A new report published by Water & Sanitation for the Urban Poor (WSUP) and the Eastern and Southern Africa Water and Sanitation (ESAWAS) Regulators Association identifies how stronger regulators can play an important role in improving sanitation for under-served urban residents.
The report, entitled Referee! Responsibilities, regulations and regulating for urban sanitation, has four key findings:
- Regulatory effectiveness is a core driver of improved sanitation services. Every football match needs a referee.
An independent regulator can act as a referee between the government, and sanitation service providers, to ensure the best deal possible for customers.
- Regulations are not enough: clear responsibilities and active regulating is essential.
A plethora of national laws and municipal by-laws already governs much around sanitation services. Yet on their own, rules rarely translate into improved outcomes.
- Problems cannot be solved in one bold step. Active regulating involves incremental change, extensive consultation and testing.
Even countries which are showing good progress have a long way to go. Sandwiched between utility, government and consumer, regulators have to introduce change gradually and manage stakeholders wisely.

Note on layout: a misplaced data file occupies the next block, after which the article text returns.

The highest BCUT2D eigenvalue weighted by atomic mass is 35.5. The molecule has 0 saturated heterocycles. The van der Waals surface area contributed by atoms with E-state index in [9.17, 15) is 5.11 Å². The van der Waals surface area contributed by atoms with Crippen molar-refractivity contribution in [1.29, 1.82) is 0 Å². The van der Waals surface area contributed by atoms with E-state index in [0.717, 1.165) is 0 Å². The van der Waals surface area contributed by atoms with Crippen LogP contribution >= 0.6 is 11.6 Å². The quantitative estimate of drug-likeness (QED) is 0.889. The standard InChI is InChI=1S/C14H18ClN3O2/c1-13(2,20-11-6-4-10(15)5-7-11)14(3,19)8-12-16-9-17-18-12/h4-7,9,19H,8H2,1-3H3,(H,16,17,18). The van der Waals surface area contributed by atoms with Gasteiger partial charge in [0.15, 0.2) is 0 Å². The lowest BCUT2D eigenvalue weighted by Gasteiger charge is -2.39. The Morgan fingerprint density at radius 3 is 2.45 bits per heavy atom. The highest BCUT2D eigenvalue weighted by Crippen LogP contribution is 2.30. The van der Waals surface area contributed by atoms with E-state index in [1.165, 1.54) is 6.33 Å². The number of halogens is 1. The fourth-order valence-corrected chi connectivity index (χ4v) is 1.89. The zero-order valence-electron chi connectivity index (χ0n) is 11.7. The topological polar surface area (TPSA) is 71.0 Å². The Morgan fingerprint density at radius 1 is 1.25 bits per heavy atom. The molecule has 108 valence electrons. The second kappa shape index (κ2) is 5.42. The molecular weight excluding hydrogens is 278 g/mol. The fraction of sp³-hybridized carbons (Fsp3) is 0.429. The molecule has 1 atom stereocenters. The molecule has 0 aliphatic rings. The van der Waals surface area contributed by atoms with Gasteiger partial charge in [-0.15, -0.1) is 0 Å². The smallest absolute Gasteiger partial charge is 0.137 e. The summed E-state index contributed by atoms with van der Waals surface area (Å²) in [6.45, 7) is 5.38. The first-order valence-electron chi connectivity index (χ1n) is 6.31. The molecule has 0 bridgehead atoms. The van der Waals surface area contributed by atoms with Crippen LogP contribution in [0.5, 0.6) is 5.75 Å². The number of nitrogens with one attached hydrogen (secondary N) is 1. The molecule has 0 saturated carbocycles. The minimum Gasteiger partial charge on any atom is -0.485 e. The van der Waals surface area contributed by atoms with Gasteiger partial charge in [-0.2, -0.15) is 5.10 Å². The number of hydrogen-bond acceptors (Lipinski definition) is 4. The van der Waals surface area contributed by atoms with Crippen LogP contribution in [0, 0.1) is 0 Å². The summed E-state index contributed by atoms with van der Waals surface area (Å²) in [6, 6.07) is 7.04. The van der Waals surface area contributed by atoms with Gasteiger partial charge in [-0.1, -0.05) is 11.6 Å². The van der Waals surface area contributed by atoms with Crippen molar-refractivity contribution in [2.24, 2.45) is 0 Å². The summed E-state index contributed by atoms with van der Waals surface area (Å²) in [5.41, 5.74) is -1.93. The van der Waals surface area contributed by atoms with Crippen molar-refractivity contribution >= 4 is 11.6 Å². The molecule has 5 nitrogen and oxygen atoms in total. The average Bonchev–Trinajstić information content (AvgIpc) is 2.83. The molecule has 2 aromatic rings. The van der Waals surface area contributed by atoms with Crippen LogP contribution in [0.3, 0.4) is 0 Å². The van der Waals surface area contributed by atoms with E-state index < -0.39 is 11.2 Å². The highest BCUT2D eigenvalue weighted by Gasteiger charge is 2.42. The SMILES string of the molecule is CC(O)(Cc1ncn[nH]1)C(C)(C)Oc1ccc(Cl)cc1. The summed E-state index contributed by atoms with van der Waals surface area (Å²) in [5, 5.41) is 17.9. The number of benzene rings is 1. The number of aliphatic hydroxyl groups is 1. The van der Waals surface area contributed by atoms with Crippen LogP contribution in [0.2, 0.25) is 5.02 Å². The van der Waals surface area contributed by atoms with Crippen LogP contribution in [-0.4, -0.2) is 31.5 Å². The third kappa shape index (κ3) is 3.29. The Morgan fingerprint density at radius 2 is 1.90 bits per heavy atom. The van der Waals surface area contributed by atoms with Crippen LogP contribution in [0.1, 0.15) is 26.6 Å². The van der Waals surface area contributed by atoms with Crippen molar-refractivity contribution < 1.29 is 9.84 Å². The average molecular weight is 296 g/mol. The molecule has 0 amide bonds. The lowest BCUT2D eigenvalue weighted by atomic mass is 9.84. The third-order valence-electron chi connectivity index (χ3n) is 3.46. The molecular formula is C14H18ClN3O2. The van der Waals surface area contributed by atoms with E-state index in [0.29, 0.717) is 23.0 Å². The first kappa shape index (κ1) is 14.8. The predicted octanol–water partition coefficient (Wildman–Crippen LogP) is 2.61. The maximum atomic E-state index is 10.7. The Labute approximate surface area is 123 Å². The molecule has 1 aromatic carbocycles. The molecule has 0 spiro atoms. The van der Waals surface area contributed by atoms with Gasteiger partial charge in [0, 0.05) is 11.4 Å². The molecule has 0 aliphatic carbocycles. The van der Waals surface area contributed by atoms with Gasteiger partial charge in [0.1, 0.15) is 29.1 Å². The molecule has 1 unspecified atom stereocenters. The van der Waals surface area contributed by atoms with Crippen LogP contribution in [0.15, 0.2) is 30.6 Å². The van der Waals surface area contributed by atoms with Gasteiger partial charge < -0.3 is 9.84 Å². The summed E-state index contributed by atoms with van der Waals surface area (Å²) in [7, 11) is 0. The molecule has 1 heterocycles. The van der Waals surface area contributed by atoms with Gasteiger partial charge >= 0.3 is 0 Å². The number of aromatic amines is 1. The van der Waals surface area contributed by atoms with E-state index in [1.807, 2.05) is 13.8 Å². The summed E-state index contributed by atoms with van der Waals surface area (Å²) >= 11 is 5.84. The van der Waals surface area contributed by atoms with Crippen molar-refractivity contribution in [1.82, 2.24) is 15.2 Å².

- A Regulating Ladder could support countries in their journey to active regulating.
A ladder which mirrors the industry-wide UNICEF / WHO JMP sanitation ladder could inform assessments of where countries stand in their journey from passive regulations compliance to active regulating.
The national case studies are as follows:
- Bangladesh: national institutional and regulatory framework for un-sewered sanitation
- Kenya: standard operating procedures in the city of Kisumu
- Kenya: introducing cross-subsidies to finance sanitation
- Mozambique: adopting new regulatory responsibilities
- Zambia: a new national framework for regulating un-sewered sanitation
- Kenya: incentives to encourage utilities to serve the poorest communities
The report also assesses the contribution being made by ESAWAS to drive change through at pan-African level.